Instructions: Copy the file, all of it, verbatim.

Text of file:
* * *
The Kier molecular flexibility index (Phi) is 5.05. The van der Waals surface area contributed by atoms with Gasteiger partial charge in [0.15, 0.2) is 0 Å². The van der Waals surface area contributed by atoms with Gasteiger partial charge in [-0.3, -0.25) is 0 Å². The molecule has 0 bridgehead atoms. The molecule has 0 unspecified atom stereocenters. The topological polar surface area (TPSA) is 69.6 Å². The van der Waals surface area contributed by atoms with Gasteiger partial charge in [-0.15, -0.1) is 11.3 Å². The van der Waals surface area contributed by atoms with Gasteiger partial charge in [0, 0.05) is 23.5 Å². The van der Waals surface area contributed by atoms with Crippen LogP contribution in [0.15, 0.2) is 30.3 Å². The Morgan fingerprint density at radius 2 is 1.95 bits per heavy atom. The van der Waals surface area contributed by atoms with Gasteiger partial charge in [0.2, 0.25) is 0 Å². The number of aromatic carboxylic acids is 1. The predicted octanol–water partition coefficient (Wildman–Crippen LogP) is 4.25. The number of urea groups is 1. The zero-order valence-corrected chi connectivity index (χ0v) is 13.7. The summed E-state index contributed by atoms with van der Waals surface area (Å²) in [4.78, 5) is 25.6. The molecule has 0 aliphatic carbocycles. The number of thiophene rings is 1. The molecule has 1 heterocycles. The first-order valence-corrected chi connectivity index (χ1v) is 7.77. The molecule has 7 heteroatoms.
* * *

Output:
The Kier molecular flexibility index (Phi) is 5.05. The van der Waals surface area contributed by atoms with Gasteiger partial charge in [0.15, 0.2) is 0 Å². The van der Waals surface area contributed by atoms with Gasteiger partial charge in [-0.3, -0.25) is 0 Å². The molecule has 0 bridgehead atoms. The molecule has 0 unspecified atom stereocenters. The topological polar surface area (TPSA) is 69.6 Å². The van der Waals surface area contributed by atoms with Gasteiger partial charge in [-0.15, -0.1) is 11.3 Å². The van der Waals surface area contributed by atoms with Gasteiger partial charge in [0, 0.05) is 23.5 Å². The van der Waals surface area contributed by atoms with Crippen LogP contribution in [0.15, 0.2) is 30.3 Å². The Morgan fingerprint density at radius 2 is 1.95 bits per heavy atom. The van der Waals surface area contributed by atoms with Gasteiger partial charge in [0.2, 0.25) is 0 Å². The number of aromatic carboxylic acids is 1. The predicted octanol–water partition coefficient (Wildman–Crippen LogP) is 4.25. The number of urea groups is 1. The zero-order valence-corrected chi connectivity index (χ0v) is 13.7. The summed E-state index contributed by atoms with van der Waals surface area (Å²) in [4.78, 5) is 25.6. The molecule has 0 aliphatic carbocycles. The number of thiophene rings is 1. The molecule has 1 heterocycles. The first-order valence-corrected chi connectivity index (χ1v) is 7.77. The molecule has 7 heteroatoms.